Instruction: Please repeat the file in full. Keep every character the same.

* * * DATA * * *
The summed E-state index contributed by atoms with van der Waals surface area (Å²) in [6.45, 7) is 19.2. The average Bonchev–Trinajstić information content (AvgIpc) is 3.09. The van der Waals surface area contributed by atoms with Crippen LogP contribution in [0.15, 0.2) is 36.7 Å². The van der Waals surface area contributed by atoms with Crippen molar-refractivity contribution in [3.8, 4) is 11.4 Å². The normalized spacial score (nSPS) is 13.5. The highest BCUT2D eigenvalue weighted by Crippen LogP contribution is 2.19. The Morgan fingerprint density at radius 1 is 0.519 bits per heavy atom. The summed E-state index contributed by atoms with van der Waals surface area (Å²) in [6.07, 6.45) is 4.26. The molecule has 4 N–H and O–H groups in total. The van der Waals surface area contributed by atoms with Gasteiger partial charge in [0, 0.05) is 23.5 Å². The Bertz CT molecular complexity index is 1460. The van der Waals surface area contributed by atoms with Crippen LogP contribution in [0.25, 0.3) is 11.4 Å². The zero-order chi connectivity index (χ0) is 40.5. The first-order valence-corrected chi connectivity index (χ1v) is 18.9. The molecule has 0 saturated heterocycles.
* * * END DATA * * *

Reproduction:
The summed E-state index contributed by atoms with van der Waals surface area (Å²) in [6.45, 7) is 19.2. The average Bonchev–Trinajstić information content (AvgIpc) is 3.09. The van der Waals surface area contributed by atoms with Crippen LogP contribution in [0.15, 0.2) is 36.7 Å². The van der Waals surface area contributed by atoms with Crippen molar-refractivity contribution in [3.8, 4) is 11.4 Å². The normalized spacial score (nSPS) is 13.5. The highest BCUT2D eigenvalue weighted by Crippen LogP contribution is 2.19. The Morgan fingerprint density at radius 1 is 0.519 bits per heavy atom. The summed E-state index contributed by atoms with van der Waals surface area (Å²) in [6.07, 6.45) is 4.26. The molecule has 4 N–H and O–H groups in total. The van der Waals surface area contributed by atoms with Gasteiger partial charge in [0, 0.05) is 23.5 Å². The Bertz CT molecular complexity index is 1460. The van der Waals surface area contributed by atoms with Crippen LogP contribution in [0.25, 0.3) is 11.4 Å². The zero-order chi connectivity index (χ0) is 40.5. The first-order valence-corrected chi connectivity index (χ1v) is 18.9. The molecule has 0 saturated heterocycles.